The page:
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Epstein's suggested solution is elegant: simply split the difference, awarding half of the damages that would have been awarded had the plaintiff not also been negligent. Although this eliminates all discretion, and may seem to be unfair in some cases, Epstein contends that most cases wind up near this mid-way mark anyway. The huge administrative costs involved in the futile attempt to arrive at a "reasonable" apportionment of blame swamp the meager gains from the few cases where the result of a 50-50 split of losses is manifestly unjust.
Our problem was not that the town had set rules restricting our use of our property. Such rules are necessary, since some property uses significantly affect neighbors and, if permitted, would allow the property owner to impose large costs on others. Preventing us from building a nuclear weapons facility on our rural land in a residential neighborhood does not in a significant way impair our liberty. If we are hoping to construct such a factory, we know in advance to avoid properties with residential-only restrictions, and therefore we are still able to plan.
But the town does not really intend that its restrictions be uniformly enforced. As DeLong points out, regulators prefer vague restrictions that allow them great leeway. This type of restriction requires an administrative apparatus with large discretionary powers, which serves chiefly to enhance the power of bureaucrats. The bureaucracy avoids a public outcry because it drives up the cost of new construction, limiting its supply and raising the prices of existing homes. For the majority of homeowners in town who do not intend to expand in the foreseeable future, the large losses suffered by a small minority are an acceptable cost of protecting their own investment.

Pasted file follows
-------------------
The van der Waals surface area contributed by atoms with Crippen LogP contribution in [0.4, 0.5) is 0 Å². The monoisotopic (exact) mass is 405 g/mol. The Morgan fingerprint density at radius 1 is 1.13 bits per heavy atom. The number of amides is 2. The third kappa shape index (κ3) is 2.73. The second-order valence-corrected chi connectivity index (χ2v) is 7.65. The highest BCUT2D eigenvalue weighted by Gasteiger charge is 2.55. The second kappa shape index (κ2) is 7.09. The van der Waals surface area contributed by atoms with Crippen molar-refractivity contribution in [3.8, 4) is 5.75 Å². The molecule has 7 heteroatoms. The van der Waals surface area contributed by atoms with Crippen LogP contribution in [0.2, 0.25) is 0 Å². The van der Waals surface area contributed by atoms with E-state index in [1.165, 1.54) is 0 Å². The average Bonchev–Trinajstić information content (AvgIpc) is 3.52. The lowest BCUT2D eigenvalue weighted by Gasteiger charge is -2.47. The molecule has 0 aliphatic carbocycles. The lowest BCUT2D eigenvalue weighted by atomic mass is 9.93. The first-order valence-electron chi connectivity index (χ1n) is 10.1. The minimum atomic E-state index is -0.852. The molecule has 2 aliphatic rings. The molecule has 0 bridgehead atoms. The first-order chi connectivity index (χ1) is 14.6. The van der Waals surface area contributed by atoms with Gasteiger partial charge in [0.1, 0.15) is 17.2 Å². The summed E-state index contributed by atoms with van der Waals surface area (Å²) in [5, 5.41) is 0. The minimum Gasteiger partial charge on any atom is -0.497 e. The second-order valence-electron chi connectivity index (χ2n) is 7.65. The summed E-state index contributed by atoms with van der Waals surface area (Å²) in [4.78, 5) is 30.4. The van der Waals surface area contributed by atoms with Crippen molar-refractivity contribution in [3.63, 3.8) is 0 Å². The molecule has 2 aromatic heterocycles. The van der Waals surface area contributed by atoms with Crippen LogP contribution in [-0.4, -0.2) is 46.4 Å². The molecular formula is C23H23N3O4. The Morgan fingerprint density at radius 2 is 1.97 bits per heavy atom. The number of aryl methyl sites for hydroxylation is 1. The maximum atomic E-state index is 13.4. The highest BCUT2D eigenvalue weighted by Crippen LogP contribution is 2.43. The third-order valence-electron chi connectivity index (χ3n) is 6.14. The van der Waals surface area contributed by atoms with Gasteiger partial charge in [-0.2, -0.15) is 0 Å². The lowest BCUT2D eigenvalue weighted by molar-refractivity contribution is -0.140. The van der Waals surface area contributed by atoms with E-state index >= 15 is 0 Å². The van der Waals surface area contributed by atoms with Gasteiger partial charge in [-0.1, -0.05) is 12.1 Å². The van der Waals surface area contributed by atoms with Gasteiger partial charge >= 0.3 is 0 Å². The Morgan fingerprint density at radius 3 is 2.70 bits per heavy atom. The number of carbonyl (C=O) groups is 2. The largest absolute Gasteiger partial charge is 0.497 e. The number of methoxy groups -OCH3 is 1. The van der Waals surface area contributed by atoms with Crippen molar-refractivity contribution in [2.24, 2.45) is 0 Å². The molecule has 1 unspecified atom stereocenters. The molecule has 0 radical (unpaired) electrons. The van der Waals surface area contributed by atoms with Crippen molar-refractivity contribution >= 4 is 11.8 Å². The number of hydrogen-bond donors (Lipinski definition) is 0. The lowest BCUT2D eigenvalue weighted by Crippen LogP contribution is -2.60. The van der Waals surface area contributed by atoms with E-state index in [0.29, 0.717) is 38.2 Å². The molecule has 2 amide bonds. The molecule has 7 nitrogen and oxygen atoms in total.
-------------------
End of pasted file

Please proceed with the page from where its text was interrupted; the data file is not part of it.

DeLong recognizes the basic problem when he writes: "Several things are necessary to restore the balance [in regulation]. The first is to assert the boundaries and certainties of property rights. Cities need to get their basic rules in place, and then let people act, without more nit-picking detailed review. A recent news article reported on the success of city planning in Portland, Oregon. What does Portland do? Well, for one thing, it follows its own zoning laws. If the code says you can build apartments somewhere, that is what you are allowed to do."
Howard fails to see that it is in the market where citizens can properly exercise their discretion over property use and that once government is given discretion in this regard, it has the arbitrary power to decree one citizen's aims more worthy than another's. Although Howard cites Hayek, he does not seem to comprehend his message. Howard has no wish to limit the state's power to infringe upon private property rights as long as it does so "reasonably."
If you enter my house and begin to negotiate with me about what I may watch on TV, the issue at hand is not how reasonably you do so. You have intruded into my private sphere and are unwelcome, however reasonable your requests may seem to you or others. The U.S. Constitution does not say that Congress should "make no unreasonable laws respecting an establishment of religion"; it says that Congress shall make no laws at all establishing a religion. Congress is not enjoined from "unreasonably abridging the freedom of speech" but from any such abridgment. Of course, these rights may come into conflict with others, and the government is well within its bounds in preventing a religious group from practicing infanticide or in punishing free speech if it is slanderous. But these are rare exceptions to otherwise clear rules. As DeLong says, "What is needed is a restoration of government of law rather than government by whimsy."